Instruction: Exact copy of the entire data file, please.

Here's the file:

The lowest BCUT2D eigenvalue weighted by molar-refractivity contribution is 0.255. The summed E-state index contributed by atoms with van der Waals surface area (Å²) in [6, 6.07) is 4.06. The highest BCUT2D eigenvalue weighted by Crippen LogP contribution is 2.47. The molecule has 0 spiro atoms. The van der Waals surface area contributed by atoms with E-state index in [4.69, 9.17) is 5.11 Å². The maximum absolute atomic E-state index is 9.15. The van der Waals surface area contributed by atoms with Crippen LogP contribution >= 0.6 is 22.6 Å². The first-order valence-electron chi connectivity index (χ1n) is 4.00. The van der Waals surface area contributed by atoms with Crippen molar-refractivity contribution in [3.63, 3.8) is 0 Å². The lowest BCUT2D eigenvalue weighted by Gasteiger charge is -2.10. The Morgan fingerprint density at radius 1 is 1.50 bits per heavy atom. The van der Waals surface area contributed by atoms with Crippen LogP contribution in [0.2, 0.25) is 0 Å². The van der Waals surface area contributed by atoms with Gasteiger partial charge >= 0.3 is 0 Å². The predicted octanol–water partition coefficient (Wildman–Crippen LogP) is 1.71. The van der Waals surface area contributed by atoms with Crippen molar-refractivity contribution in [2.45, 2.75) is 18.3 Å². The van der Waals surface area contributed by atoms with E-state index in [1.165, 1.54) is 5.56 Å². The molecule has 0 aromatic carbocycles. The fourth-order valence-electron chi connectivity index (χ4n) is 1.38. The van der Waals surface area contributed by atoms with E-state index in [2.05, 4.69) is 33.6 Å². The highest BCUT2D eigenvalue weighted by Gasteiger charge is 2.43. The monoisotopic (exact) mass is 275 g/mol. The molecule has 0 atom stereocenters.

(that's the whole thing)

The lowest BCUT2D eigenvalue weighted by molar-refractivity contribution is 0.255. The summed E-state index contributed by atoms with van der Waals surface area (Å²) in [6, 6.07) is 4.06. The highest BCUT2D eigenvalue weighted by Crippen LogP contribution is 2.47. The molecule has 0 spiro atoms. The van der Waals surface area contributed by atoms with E-state index in [4.69, 9.17) is 5.11 Å². The maximum absolute atomic E-state index is 9.15. The van der Waals surface area contributed by atoms with Crippen LogP contribution >= 0.6 is 22.6 Å². The first-order valence-electron chi connectivity index (χ1n) is 4.00. The van der Waals surface area contributed by atoms with Crippen molar-refractivity contribution in [3.63, 3.8) is 0 Å². The lowest BCUT2D eigenvalue weighted by Gasteiger charge is -2.10. The Morgan fingerprint density at radius 1 is 1.50 bits per heavy atom. The van der Waals surface area contributed by atoms with Crippen LogP contribution in [0.2, 0.25) is 0 Å². The van der Waals surface area contributed by atoms with Gasteiger partial charge >= 0.3 is 0 Å². The predicted octanol–water partition coefficient (Wildman–Crippen LogP) is 1.71. The van der Waals surface area contributed by atoms with Crippen molar-refractivity contribution in [2.45, 2.75) is 18.3 Å². The van der Waals surface area contributed by atoms with E-state index in [1.165, 1.54) is 5.56 Å². The molecule has 0 aromatic carbocycles. The fourth-order valence-electron chi connectivity index (χ4n) is 1.38. The van der Waals surface area contributed by atoms with E-state index in [2.05, 4.69) is 33.6 Å². The highest BCUT2D eigenvalue weighted by Gasteiger charge is 2.43. The monoisotopic (exact) mass is 275 g/mol. The molecule has 0 atom stereocenters.